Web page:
How to recover from narcissistic abuse: last date

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In this episode with Chelli Pumphrey, learn how to recover from narcissistic abuse and what red flags to watch out for.

Chelli Pumphrey, MA, LPC is a licensed psychotherapist, world-renowned relationship coach and author. With more than twenty-seven years of clinical experience, she is known for her work with trauma, adult bonding, and recovery from narcissistic abuse. Chelli is the author of The vision is 20/20: how to trust yourself to protect yourself from narcissists, bullies and toxic people.

joIn this episode of Last First Date Radio:

  • Why Chelli helps people recover from narcissistic abuse
  • How to define narcissistic abuse
  • Some of the red flags that identify if a partner or potential partner could be a narcissist
  • Why is it so hard for people to leave an abusive partner
  • What to do if you think you may be in a relationship with a narcissist

EP 492: Chelli Pumphrey – How to Recover from Narcissistic Abuse

How do you define narcissistic abuse?

Many people have traits of narcissistic disorders and others have diagnosable narcissistic disorders. Pathological love affairs were coined by Sandra Brown to define narcissistic abuse. Unless you are a therapist, it is not your job to diagnose. But it’s good to look for narcissistic red flags and understand your own red flags.

A great narcissist has a lack of empathy, is full of himself, thinks he is smarter than others, and doesn’t follow the rules. They are often very charismatic and have a magnetic drive.

Concealed narcissists do not have empathy, they think they are superior to others, but they act passively / aggressively. They are not the life of the party, but they believe that they are better than others.

What interested you in helping people recover from narcissistic abuse?

I have dated several narcissists, although I am a therapist and I see it in my patients. I kept attracting these guys, and I couldn’t understand why. After marrying the love of my life and not realizing that I was a covert narcissist, I started doing the work to identify narcissists from the beginning so that I would not do it again.

I realized that there are traits of our personality that appeal to a narcissist: a high degree of awareness, kindness, loyalty to a relationship, and a willingness to ignore bad behaviors. Trauma sets in when you are being gassy and abused.

Can you share some of the red flags that people might look for to identify if a partner or potential partner could be a narcissist?

At the beginning:

  • The relationship moves fast.
  • Idealizing you.
  • You feel that you have known your soul mate.
  • Bombardment of love.
  • They are in constant contact, which can be a subtle form of control.

As you progress in the relationship:

  • Replicate everything you like, such as your language
  • Gas lighting, where you go back and start questioning your reality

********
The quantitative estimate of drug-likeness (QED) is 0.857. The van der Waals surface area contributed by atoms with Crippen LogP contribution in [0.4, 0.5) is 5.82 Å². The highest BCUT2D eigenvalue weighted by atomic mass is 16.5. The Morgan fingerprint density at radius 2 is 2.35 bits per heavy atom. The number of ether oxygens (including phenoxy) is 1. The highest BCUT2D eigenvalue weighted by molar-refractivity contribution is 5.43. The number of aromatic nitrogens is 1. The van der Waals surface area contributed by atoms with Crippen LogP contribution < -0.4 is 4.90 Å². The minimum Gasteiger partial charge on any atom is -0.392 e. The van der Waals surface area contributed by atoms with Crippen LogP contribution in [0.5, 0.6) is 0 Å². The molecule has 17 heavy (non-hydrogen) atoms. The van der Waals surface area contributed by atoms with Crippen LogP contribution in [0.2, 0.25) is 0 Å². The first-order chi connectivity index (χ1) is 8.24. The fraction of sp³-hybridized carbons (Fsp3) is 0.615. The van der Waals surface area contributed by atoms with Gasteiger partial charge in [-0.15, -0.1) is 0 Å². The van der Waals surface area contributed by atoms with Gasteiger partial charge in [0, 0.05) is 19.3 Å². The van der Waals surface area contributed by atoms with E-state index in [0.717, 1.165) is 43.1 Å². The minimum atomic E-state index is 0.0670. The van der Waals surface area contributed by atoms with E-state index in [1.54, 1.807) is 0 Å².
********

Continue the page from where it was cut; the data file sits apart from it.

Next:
• Endless arguments that go from one topic to another
  • Lack of empathy

The biggest red flag is cognitive dissonance. As you get to know the narcissist, you see the personality of Jeckyl and Hyde. You have moments when you are in love with them and times when you hate them. These are two opposing beliefs, which cause anxiety, but keep moving forward despite misbehavior. You need help leaving.

Over time, you start to get annoyed with yourself. I don’t think my partner should cheat on me, but I stay. With cognitive dissonance, there is PTSD and trauma that builds up. You need to know how the trauma feels in your body. Your body can become inflamed by relationships like this. You will feel horrible. PTSD in this case, you remember the horrible things, but there are also intrusive thoughts that you love.

Why is it so hard for people to leave an abusive partner?

Your cognitive dissonance keeps you stuck in the relationship. The rational part of our brain goes out when we experience the trauma of cognitive dissonance. Fear sets in, whether you feel isolated, have no money, or worry about the effect on your children. Contact a therapist who is trained in this field.

What are some tips for anyone who thinks they might be in a relationship with a narcissist?

If you are questioning your relationship, keep a journal and write down everything you can about the relationship. Rest assured with your diary. Record conversations securely, too. It helps you see clearly how things are going over time. Listen and trust your body. Our body tells us a lot about what is going on and they help guide us. Take a look at your five senses (listen to the exercise on the podcast).

Get help. Find a narcissistic abuse therapist.

Watch this episode on YouTube

Connect with Chelli

Listen to Chelli’s previous episode on Last First Date Radio here.

Please subscribe / rate and review the podcast here.

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